Area under GM Bt cotton has fallen, but area under non-Bt desi (indigenous) cotton has risen
EXCERPT: The reasons for the reduction in area under cotton during the current year are the fear of whitefly infestation in Punjab and Haryana and pink bollworm in central and southern India, said a note from the agriculture ministry.
Farmers plant more area under pulses, move away from Bt cotton
* The agriculture ministry says an area of 12.1 million hectares has been planted with pulses, over 11% more than the five-year average sown under the crop
Buoyed by good rains and higher prices, farmers across India have planted a record area under different varieties of pulses, shows data released by the agriculture ministry on Friday. So far, an area of 12.1 million hectares has been planted with pulses, over 11% more than the five-year average sown under the crop.
While these numbers could rise as the data is updated in the coming weeks, compared to year-ago figures, sowing of pulses is nearly 35% more — 12.1 million hectares as against 8.97 million hectares in 2015-16.
While area under pulses touched a record high, sowing of cotton is down 12.6% compared to normal on fears of pest infestation, the data shows. So far, an area of 9.65 million hectares has been planted under cotton, compared to 10.57 million hectares planted by this time last year.
Interestingly, the data shows that while area under the genetically modified Bt cotton fell from 9.7 million hectares in 2015-16 to 8 million hectares in 2016-17, area under non-Bt desi (indigenous) cotton rose from 0.88 million hectares to 1.66 million hectares during this period.
The reasons for the reduction in area under cotton during the current year are the fear of whitefly infestation in Punjab and Haryana and pink boll worm in central and southern India, said a note from the agriculture ministry.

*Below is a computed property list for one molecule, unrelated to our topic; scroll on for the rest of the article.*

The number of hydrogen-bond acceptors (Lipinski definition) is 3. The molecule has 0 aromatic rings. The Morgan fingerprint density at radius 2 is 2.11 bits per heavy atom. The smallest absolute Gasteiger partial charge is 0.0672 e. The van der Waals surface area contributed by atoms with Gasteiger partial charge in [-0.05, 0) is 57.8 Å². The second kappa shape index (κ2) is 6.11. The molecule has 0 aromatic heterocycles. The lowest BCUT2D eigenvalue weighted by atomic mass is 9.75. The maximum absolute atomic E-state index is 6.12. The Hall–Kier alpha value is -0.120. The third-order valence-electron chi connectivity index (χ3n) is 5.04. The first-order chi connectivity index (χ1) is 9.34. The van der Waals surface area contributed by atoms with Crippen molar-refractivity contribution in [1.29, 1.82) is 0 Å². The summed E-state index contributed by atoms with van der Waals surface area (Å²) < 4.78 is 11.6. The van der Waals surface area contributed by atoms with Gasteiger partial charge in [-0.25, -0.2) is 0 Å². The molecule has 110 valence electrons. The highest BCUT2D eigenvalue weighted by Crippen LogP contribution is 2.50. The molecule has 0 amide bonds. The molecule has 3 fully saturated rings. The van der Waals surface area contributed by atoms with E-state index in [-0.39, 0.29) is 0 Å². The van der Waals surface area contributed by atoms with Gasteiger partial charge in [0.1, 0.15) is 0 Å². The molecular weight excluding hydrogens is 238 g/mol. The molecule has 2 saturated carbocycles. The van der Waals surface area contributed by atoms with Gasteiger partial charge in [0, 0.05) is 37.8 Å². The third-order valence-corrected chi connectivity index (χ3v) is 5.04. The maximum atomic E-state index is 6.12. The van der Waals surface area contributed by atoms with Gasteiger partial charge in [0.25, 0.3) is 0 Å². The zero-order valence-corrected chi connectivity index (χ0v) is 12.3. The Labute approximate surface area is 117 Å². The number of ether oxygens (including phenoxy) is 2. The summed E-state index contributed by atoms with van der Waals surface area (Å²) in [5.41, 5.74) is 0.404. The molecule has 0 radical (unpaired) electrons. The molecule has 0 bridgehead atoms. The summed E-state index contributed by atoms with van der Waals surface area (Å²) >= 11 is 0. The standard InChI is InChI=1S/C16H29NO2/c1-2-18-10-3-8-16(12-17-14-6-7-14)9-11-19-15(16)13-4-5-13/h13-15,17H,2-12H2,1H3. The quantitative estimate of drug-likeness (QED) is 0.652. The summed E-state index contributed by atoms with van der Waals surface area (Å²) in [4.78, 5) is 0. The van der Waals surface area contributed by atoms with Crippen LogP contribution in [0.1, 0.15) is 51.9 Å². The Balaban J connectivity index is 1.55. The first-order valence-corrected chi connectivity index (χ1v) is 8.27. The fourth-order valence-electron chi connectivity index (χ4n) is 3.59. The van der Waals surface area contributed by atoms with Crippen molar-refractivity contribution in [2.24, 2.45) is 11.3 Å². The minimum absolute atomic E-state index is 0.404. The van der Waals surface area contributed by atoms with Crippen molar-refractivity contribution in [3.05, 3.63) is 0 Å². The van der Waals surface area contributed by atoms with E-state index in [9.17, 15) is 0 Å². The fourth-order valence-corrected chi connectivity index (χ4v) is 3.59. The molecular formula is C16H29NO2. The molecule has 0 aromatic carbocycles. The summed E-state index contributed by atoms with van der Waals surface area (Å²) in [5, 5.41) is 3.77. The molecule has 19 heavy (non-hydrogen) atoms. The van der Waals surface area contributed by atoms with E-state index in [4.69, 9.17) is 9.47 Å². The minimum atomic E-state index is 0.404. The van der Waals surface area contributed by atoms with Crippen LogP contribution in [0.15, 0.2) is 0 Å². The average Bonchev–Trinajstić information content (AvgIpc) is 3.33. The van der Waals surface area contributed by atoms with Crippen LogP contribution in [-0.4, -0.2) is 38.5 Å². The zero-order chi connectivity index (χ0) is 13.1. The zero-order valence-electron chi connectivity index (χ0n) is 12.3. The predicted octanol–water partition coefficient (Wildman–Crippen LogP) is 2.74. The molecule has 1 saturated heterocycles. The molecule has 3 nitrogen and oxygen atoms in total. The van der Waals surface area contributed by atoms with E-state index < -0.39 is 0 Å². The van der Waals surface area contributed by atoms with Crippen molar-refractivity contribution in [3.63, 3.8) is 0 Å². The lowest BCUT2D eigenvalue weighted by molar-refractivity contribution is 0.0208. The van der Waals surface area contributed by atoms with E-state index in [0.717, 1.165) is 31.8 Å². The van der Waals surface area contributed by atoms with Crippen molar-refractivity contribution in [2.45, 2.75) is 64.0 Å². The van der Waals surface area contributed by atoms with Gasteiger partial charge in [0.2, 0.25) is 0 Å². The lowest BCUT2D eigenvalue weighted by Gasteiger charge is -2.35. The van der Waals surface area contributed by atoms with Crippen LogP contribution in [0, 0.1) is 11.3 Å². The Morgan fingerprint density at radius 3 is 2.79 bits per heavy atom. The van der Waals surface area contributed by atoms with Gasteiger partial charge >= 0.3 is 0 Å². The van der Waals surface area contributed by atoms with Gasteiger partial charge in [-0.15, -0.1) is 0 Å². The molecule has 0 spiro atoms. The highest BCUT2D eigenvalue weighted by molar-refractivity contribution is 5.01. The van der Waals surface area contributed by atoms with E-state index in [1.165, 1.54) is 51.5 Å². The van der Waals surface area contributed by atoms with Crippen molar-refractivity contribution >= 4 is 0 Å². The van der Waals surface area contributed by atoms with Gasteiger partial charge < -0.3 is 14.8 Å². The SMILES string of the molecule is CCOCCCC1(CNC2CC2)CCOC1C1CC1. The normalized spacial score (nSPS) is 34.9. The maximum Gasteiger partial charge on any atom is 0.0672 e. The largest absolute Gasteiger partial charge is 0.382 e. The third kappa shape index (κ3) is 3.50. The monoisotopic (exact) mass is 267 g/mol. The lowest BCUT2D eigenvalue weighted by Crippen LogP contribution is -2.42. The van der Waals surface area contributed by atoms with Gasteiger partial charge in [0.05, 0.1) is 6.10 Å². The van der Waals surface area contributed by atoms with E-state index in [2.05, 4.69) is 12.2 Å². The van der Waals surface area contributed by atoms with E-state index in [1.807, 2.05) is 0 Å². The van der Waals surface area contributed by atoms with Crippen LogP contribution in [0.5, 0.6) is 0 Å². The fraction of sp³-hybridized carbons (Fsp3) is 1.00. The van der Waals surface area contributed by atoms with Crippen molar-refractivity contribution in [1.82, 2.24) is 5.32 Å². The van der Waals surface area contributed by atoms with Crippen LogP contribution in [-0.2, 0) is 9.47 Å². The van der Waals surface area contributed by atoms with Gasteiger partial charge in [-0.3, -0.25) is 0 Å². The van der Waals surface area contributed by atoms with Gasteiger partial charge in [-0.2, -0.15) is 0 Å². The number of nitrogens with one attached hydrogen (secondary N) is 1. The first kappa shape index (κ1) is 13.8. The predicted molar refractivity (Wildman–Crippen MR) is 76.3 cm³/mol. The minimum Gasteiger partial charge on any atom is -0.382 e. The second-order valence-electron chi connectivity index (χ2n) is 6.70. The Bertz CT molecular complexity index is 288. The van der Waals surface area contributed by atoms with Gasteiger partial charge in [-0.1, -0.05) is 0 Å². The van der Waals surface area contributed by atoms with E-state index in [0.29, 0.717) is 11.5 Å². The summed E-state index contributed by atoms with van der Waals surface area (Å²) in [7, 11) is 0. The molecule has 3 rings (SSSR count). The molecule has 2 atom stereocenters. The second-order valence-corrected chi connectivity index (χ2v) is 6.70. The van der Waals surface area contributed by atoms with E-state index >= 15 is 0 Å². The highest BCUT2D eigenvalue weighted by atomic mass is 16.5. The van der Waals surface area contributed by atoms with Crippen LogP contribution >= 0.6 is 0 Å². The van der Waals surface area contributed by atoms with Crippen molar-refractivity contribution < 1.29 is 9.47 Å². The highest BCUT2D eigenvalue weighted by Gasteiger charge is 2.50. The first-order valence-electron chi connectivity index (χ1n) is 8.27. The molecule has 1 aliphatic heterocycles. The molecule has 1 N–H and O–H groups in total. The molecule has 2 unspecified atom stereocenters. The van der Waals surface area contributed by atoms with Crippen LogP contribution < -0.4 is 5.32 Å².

On pulses, the data shows that farmers in states like Rajasthan, Maharashtra, Karnataka and Madhya Pradesh have planted a record area under arhar or pigeon pea—a variety that touched Rs.200 a kg in retail markets a few months ago and is still selling at over Rs.140 a kg. A rise in prices of pulses and its impact on food inflation has been a cause of concern for the Centre.
The government took a number of steps such as import of pulses, raising their support prices and creation of a buffer stock of 2 million tonnes to keep prices under control.
It expects production of pulses to come in at 20 million tonnes in 2016-17, over 21% higher than the 16.47 million tonnes estimated for 2015-16. Two consecutive droughts in 2014 and 2015 reduced production of pulses, mostly grown as a rain-fed crop, by over 11% between 2013-14 and 2015-16.
Overall, the data on rain-fed kharif sowing shows that crops like rice, coarse grains, pulses, oilseeds, sugarcane and cotton has been planted in an area of 88.5 million hectares, about 5.2% higher than the area sown by this time last year.
While rice has been sown in 28.2 million hectares so far, marginally higher than the 27.6 million hectares sown by this time last year, coarse grains have been sown in 16.4 million hectares, higher than the 15.9 million hectares sown by this time last year.
Maize, which falls under coarse grains, has seen a 13% rise in sowing compared to last year, the data shows. Sowing of oilseeds is also higher by about 6.3%—from 15.7 million hectares last year to 16.7 million hectares this year.
The better-than-normal progress of sowing this year is due to ample rains across India. Data from state-run India Meteorological Department shows that the rainfall recorded till Friday in the ongoing south-west monsoon season is in excess of normal by 2%. Over 80% of India’s area has received normal to excess rainfall so far, the data shows.
Ample rains have also boosted the storage levels in major reservoirs across the country. The water storage available in 91 major reservoirs of the country for the week ending 4 August was 45% of total capacity, up from a low of 17% at the beginning of the monsoon in June.